Visit the Businesswomen's Association of South Africa Site There are in excess of 89 hairdressing salons in East London and the surrounding areas! Chez Francois Hair Gallery at the Vincent Park Centre, gave me a trim.
  13. One of the prettiest drives lies along the western side of the town following the ocean along Marine Drive through Cove Rock, Winter Strand, Gulu Beach and ending down at Kidds Beach which has long been a favourite local resort. Ask the locals to tell the ghostly legend of the popular 1850s trading post owner.
  14. The North West coastline is also stunning, comprising glittering river estuaries and an unspoilt coastline. One may drive a 220km stretch inland along the N2, visiting Beacon Bay, the Gonubie River Mouth, Cintsa and Cefane Mouth. Further afield after a lengthy swing inland through beautiful rolling countryside are the delights of Morgan Bay and Double Mouth. More than 200 bird species have been identified at Morgan Bay and this stunning little resort sees a confluence of four rivers within a four kilometer stretch. Northernmost is the Great Kei, and then comes the Ntshala which helps form the Morgan Bay Lagoon. Just a stone’s throw to the south, the Gondwane and Quko Rivers team up to form the Double Mouth Lagoon. Rare shells, great people and investment land to die for are the order of the day.
  15. In 1934, the 15-mile long Prince George circuit was the first top-class-racing track in the country. The first South African Grand Prix was won there by Whitney Straight in a Maserati. A new 2.43-mile circuit built in 1959, incorporated sections of the old pre-war track and was set in a natural amphitheater in a park beside the ocean. The first modern South African GP took place there in 1960. In 1962 the course was used for the final for the Formula 1 World Championship. In 1968 a newer track, Kyalami, in Johannesburg took the international stars and races away from East London.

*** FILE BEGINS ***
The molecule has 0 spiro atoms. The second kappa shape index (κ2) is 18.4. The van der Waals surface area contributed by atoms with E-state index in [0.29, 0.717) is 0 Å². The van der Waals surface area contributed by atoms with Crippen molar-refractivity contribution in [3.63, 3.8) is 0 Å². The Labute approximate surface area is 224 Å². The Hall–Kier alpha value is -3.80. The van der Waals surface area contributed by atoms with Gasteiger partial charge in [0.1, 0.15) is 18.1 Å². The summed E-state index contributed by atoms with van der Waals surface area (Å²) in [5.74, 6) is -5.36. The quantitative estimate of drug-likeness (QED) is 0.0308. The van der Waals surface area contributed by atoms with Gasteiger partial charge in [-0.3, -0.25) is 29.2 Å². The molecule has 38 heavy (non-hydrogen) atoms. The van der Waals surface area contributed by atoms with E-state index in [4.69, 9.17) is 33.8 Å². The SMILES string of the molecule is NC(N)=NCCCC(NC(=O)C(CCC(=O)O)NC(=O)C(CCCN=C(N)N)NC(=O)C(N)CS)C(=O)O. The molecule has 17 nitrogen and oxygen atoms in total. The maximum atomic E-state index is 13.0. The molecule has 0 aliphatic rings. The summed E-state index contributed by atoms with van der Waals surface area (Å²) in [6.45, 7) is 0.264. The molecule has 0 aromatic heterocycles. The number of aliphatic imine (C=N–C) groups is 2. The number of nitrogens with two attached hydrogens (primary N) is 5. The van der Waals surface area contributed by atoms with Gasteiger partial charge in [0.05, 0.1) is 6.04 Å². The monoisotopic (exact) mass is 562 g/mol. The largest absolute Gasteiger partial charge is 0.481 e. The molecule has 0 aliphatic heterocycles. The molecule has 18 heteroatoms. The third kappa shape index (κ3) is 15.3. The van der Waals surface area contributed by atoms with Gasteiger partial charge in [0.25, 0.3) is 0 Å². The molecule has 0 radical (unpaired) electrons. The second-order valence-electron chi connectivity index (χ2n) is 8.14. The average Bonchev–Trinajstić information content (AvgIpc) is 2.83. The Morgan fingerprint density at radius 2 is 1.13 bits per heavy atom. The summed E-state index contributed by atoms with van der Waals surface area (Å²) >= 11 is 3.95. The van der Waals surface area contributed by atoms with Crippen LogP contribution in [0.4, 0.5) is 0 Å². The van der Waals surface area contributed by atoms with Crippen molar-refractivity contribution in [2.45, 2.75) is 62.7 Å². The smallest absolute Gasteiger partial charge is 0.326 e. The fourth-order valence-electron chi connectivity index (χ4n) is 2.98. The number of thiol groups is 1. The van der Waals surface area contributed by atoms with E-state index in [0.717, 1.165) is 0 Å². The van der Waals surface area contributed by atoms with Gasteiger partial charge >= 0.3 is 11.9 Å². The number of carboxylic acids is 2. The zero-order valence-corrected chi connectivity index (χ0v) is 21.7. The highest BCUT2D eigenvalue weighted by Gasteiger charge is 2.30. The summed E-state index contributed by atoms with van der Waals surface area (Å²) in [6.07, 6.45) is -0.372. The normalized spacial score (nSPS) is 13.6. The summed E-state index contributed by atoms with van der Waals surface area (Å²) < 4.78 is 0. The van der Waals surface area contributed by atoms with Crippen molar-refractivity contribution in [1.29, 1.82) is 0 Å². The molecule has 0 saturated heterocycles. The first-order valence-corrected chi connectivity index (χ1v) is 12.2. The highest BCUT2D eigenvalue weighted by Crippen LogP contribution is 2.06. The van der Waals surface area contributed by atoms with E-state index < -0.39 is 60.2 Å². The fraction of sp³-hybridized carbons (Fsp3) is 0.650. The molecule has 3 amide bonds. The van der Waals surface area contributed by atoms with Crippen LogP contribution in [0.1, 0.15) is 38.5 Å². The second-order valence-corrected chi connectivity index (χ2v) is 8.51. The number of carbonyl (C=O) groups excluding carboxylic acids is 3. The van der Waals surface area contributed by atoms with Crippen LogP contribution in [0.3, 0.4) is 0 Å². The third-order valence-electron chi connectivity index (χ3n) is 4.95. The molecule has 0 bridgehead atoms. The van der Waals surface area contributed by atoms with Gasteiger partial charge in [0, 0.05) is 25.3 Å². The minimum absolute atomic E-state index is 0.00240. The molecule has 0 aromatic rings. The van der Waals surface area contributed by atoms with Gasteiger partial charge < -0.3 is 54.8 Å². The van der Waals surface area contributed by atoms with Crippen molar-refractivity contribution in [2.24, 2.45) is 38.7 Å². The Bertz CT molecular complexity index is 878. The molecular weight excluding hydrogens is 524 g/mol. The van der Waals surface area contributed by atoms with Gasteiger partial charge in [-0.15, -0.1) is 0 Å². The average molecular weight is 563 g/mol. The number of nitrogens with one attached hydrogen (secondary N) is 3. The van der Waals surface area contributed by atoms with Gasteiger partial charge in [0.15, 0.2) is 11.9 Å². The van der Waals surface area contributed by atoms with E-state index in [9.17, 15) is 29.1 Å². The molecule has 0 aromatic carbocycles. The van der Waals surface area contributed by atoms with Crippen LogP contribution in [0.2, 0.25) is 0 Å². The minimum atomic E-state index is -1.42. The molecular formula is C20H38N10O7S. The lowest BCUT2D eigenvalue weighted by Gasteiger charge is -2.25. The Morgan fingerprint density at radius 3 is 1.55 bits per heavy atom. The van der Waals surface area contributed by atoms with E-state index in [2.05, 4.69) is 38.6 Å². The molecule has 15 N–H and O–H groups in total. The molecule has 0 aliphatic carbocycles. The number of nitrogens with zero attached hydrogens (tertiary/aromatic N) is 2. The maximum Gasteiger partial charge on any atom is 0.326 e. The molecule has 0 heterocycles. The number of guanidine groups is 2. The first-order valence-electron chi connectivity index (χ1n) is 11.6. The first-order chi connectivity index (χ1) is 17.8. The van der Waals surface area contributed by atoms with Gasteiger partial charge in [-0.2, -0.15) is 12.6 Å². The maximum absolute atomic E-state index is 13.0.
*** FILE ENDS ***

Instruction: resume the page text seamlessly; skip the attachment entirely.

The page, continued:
16. If you’re a bird fancier you can even get in touch with the East London Budgerigar Society.
    Run by Samantha Kruger: 27 (083) 320 5345
  17. The Border-Kei Chamber of Business, affiliated to the South African Chamber of Commerce is the voice of business in the region.
    Visit the Border-Kei Chamber of Business Site
    Key phone numbers
    to use in East London are:
    Rescue Services, Sea -
    East London: 27 (043) 722 2555
    Kidd's Beach: 27 (043) 722 2555.
    All Maritime information: 043 700 2142.
  18. Tourism East London is situated at the Old Library Building behind the City Hall.
    Contact Number: 27 (043) 722 6015
    24 hour info service: 27 (043) 722 6034
    Office Hours: Monday - Friday, 8.30am - 4.30pm and Saturday 8.30am - 1pm.
  19. Great places to stay include Seaview Place, at 12 Blue Bend Place, Beacon Bay. Just up the road from the Blue Lagoon, it is a private B&B with great views of the Nahoon River and the ocean.
    Call Marinus and Sally Van Den Bos: 27 (043) 748 2586.
  20. Or try the Blarney house B&B, a self-catering guesthouse located in park-like tropical gardens with extensive views of the Indian Ocean.
    Contact them at Tariffs in both places are extremely reasonable.
  21. One of my favourites is the Loerie Hide B&B where Nigel and Sue Rainer invite you to share the peace and tranquility of their idyllic setting in the heart of town. The ‘longdavel’ is a spacious and well-appointed facility with a wooden deck over the surrounding indigenous vegetation. Purple-crested (Knysna) Louries visit on a regular basis.
    Rates are: R260 p/p sharing, R320 single.
    You’ll find Nigel and Sue at 2B Sheerness Road Bonnie Doon.
    Phone: 27 (043) 735 3206 or
  22. Overlooking the Nahoon River where it meets the warm Indian Ocean, the Blue Lagoon hotel lies nestled in indigenous, sub-tropical foliage. Easily accessible and close to central East London, the hotel offers tranquility and seclusion from the bustle of city life. There's easy access to the river and beaches and a choice between elegantly appointed hotel rooms and lovely two bedroom suites against the riverbank. The Sunset restaurant, here, is renowned for its excellent cuisine and the Highlander pub and grill is informal with a lively pub and deck overlooking the river - an ideal spot for sundowners. Phone: 27 (043) 748 4821
  23. Overall East London is a lot of fun, and the perfect base from which to explore the area. There are conference facilities, tour companies and shopping aplenty. My advice?